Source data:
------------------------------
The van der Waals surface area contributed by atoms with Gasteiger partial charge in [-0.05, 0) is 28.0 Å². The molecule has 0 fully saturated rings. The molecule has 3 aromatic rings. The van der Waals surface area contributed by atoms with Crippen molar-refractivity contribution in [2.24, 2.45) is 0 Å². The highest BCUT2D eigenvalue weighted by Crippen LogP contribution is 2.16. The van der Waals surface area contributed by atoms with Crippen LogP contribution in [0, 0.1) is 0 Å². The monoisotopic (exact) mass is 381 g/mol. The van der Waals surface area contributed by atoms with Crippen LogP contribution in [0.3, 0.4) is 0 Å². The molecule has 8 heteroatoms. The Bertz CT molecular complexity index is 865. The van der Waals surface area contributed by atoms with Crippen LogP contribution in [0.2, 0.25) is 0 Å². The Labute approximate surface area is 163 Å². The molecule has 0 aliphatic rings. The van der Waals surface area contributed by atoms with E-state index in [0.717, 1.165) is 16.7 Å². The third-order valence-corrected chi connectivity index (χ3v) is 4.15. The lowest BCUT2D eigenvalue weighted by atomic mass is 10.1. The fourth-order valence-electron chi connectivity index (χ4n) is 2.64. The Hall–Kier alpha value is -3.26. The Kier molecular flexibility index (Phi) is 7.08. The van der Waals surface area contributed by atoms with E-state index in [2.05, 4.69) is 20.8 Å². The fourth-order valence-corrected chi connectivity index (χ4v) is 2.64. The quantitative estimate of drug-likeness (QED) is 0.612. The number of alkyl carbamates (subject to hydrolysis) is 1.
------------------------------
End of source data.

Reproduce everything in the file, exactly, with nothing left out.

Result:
The van der Waals surface area contributed by atoms with Gasteiger partial charge in [-0.05, 0) is 28.0 Å². The molecule has 0 fully saturated rings. The molecule has 3 aromatic rings. The van der Waals surface area contributed by atoms with Crippen molar-refractivity contribution in [2.24, 2.45) is 0 Å². The highest BCUT2D eigenvalue weighted by Crippen LogP contribution is 2.16. The van der Waals surface area contributed by atoms with Crippen LogP contribution in [0, 0.1) is 0 Å². The monoisotopic (exact) mass is 381 g/mol. The van der Waals surface area contributed by atoms with Crippen LogP contribution in [0.3, 0.4) is 0 Å². The molecule has 8 heteroatoms. The Bertz CT molecular complexity index is 865. The van der Waals surface area contributed by atoms with Crippen LogP contribution in [0.2, 0.25) is 0 Å². The Labute approximate surface area is 163 Å². The molecule has 0 aliphatic rings. The van der Waals surface area contributed by atoms with E-state index in [0.717, 1.165) is 16.7 Å². The third-order valence-corrected chi connectivity index (χ3v) is 4.15. The lowest BCUT2D eigenvalue weighted by atomic mass is 10.1. The fourth-order valence-electron chi connectivity index (χ4n) is 2.64. The Hall–Kier alpha value is -3.26. The Kier molecular flexibility index (Phi) is 7.08. The van der Waals surface area contributed by atoms with E-state index in [2.05, 4.69) is 20.8 Å². The fourth-order valence-corrected chi connectivity index (χ4v) is 2.64. The quantitative estimate of drug-likeness (QED) is 0.612. The number of alkyl carbamates (subject to hydrolysis) is 1.